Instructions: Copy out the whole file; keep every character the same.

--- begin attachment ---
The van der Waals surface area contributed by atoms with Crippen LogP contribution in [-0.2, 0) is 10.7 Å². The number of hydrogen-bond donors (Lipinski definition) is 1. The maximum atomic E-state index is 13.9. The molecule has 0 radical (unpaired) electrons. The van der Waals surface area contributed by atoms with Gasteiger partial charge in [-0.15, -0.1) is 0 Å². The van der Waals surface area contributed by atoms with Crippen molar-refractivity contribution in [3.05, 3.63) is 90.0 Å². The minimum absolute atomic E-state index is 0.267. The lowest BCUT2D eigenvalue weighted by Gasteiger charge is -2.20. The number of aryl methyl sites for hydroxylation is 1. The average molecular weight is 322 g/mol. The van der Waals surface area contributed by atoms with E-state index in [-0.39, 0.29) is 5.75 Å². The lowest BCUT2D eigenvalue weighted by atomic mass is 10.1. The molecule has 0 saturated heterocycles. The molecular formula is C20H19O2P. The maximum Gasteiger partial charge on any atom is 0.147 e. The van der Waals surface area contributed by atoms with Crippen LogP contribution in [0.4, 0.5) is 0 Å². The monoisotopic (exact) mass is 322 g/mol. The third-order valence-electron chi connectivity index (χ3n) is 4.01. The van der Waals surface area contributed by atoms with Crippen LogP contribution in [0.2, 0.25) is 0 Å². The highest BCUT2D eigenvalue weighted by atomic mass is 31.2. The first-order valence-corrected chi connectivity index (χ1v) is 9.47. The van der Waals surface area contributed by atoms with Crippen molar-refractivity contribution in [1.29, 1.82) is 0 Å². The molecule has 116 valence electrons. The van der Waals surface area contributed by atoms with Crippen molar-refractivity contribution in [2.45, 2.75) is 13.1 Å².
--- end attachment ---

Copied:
The van der Waals surface area contributed by atoms with Crippen LogP contribution in [-0.2, 0) is 10.7 Å². The number of hydrogen-bond donors (Lipinski definition) is 1. The maximum atomic E-state index is 13.9. The molecule has 0 radical (unpaired) electrons. The van der Waals surface area contributed by atoms with Gasteiger partial charge in [-0.15, -0.1) is 0 Å². The van der Waals surface area contributed by atoms with Crippen molar-refractivity contribution in [3.05, 3.63) is 90.0 Å². The minimum absolute atomic E-state index is 0.267. The lowest BCUT2D eigenvalue weighted by Gasteiger charge is -2.20. The number of aryl methyl sites for hydroxylation is 1. The average molecular weight is 322 g/mol. The van der Waals surface area contributed by atoms with E-state index in [-0.39, 0.29) is 5.75 Å². The lowest BCUT2D eigenvalue weighted by atomic mass is 10.1. The molecule has 0 saturated heterocycles. The molecular formula is C20H19O2P. The maximum Gasteiger partial charge on any atom is 0.147 e. The van der Waals surface area contributed by atoms with Crippen LogP contribution in [0.4, 0.5) is 0 Å². The monoisotopic (exact) mass is 322 g/mol. The third-order valence-electron chi connectivity index (χ3n) is 4.01. The van der Waals surface area contributed by atoms with Crippen LogP contribution in [0.2, 0.25) is 0 Å². The highest BCUT2D eigenvalue weighted by atomic mass is 31.2. The first-order valence-corrected chi connectivity index (χ1v) is 9.47. The van der Waals surface area contributed by atoms with Crippen molar-refractivity contribution in [1.29, 1.82) is 0 Å². The molecule has 116 valence electrons. The van der Waals surface area contributed by atoms with Crippen molar-refractivity contribution in [2.45, 2.75) is 13.1 Å².